The doubling of the A9 will not last before 2050, emphasizes the First Minister

The First Minister said his government was committed to working on the infamous highland road and an update would be made in the autumn

However, the SNP chief has been challenged over a statement on the infrastructure project that was due to be made on Monday and was suddenly cancelled.

Douglas Ross told MSPs during the First Minister’s questioning that he felt this was unprecedented.

CONTINUE READING: Failure to double A9 costs lives

A government-initiated inquiry (GIQ) was filed by SNP backbencher Jim Fairlie on Monday.

These are typically used in Holyrood to allow clergy to make an announcement on a specific subject.

The question was then withdrawn.

Mr Yousaf said it was due to the appointment of a new transport team.

Kevin Stewart resigned as Transport Secretary last week due to ill health.

The unexpected resignation caused an uproar and Màiri McAllan, the Cabinet Secretary for Net Zero and a Just Transition, added extra importance to her mandate.

Former culture minister Fiona Hyslop was also recalled to government as transport minister.

Mr Yousaf told MSPs: “The GIQ has been withdrawn. Douglas Ross, I don’t know if he was in the chamber or not this week or if he was doing one of his other jobs, but if he were here in this chamber he would have seen that we have a new transport team.

“So it’s only right that I asked the transport team to look at the details of the dualisation of the A9.”

The First Minister then referred to the Commons Privileges Committee’s shameful report on Boris Johnson’s behavior in the House of Commons.

“It is incredibly important, particularly for Government as well, that when we give information to this parliamentary chamber that that is the most timely and accurate information that we can provide and that Conservatives right now should understand the value of that information.” to this Parliament.”

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In 2011, the Scottish Government undertook to widen the single-lane road by around 80 miles in eleven sections.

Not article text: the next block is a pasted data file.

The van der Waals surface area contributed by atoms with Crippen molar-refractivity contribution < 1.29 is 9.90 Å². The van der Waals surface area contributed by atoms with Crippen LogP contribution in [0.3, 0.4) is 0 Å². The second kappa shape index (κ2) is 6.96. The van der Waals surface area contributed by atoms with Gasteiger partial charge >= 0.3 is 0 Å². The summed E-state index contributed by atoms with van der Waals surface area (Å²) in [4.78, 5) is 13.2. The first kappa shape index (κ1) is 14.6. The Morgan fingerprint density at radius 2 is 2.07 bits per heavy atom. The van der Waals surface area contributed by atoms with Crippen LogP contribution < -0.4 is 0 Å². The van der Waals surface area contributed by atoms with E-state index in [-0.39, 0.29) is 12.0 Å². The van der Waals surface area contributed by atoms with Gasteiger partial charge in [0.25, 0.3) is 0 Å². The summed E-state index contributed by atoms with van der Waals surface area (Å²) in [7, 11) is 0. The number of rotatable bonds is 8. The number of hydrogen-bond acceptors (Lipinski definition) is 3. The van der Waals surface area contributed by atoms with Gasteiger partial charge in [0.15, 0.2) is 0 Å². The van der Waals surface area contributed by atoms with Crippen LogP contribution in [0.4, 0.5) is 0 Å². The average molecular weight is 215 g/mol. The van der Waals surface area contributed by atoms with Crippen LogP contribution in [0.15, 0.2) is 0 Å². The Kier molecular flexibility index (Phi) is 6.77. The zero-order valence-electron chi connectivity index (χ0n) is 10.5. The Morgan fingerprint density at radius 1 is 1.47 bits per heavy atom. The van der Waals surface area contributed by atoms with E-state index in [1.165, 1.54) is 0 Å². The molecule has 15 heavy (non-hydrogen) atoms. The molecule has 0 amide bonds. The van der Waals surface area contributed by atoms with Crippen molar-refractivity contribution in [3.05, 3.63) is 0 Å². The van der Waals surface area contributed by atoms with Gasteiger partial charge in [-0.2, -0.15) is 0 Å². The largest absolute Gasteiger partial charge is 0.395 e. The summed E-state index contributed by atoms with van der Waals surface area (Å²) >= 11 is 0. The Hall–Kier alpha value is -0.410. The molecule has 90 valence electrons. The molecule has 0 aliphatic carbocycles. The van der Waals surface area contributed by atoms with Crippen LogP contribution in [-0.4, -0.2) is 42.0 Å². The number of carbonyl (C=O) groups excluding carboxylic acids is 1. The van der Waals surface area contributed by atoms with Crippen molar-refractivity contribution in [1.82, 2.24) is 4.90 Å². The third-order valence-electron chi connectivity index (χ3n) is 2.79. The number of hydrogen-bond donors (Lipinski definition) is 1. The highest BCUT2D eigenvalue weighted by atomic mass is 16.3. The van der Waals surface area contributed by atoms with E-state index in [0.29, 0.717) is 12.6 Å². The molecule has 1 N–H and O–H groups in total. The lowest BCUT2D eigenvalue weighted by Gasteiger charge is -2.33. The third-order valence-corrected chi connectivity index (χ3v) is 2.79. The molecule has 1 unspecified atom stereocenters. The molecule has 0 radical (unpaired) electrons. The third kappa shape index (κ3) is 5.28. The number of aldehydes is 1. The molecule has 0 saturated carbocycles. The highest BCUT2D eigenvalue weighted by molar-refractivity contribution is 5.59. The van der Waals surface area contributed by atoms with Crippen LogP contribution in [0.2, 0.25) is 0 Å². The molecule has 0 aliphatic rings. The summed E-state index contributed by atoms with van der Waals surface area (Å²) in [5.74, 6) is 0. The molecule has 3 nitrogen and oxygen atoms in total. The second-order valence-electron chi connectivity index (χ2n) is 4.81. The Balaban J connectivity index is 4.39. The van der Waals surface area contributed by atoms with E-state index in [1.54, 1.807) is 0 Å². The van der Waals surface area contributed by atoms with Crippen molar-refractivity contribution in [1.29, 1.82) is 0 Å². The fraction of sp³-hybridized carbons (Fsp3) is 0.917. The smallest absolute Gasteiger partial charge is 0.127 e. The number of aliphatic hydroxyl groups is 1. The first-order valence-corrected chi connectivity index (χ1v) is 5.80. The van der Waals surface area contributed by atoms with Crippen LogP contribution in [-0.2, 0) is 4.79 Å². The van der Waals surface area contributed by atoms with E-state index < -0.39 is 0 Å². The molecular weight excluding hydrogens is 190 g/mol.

However, only 11 miles have been doubled in two sections in the last 12 years.

Earlier this year, then Transport Secretary Jenny Gilruth told Parliament that the goal of doubling the road between Perth and Inverness by 2025 had become “simply unachievable”.

Last year, 13 people died on the A9, 12 of them on single-lane sections.


Mr Ross repeatedly asked Mr Yousaf what the government intended to announce.

“Why did it have to be withdrawn? What did the SNP want to say to this Parliament and Scotland about the A9 that it now looks like the First Minister will not tell us until the autumn? These are serious questions that need to be answered. ”

“People from Perthshire to the Highlands have been vehemently critical of this government’s record,” added Mr Ross.

“They feel forgotten by SNP politicians in Holyrood. They say it’s a dereliction of duty not to have the problem fixed.

“Activists fear the doubling of the A9 will now take until 2050. Will it really be another 30 years before a promise made by the SNP more than a decade and a half ago is fulfilled?”

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“It won’t take until 2050 to double the A9,” Mr Yousaf said.

“One of the other challenges we have with capital infrastructure projects is the cost, the rising cost due to the high cost of inflation, something Conservatives should be well aware of as they were the architects of the sky-high inflation that we’ve seen.” economic mismanagement of public finances.

“And of course it is the Conservative UK Government which has cut our capital budget time and time again over the years which means we have to make extremely difficult decisions.

“But even with these tough decisions, I want to reaffirm the ironclad guarantee we have by doubling down on the A9 and building on the progress we’ve already made.”

The First Minister later said he would investigate the case of a man who was told his cancer treatment was at risk of “delays and disruptions” due to a shortage of oncologists.

Anas Sarwar raised the case of Martin Graham at Thursday’s First Minister’s Question Time.

A letter to Mr Graham said the shortage of oncologists meant he could expect “delays and interruptions” in his treatment until a replacement could be found.

Mr Sarwar asked: “Why after 16 years of SNP government is there no oncologist anywhere in Scotland to treat Mr Graham?”

The First Minister said he would like to look into the details of the case raised by Mr Sarwar.

There is a global shortage of oncologists, he said, and Scotland has been working to increase the number since 2007.

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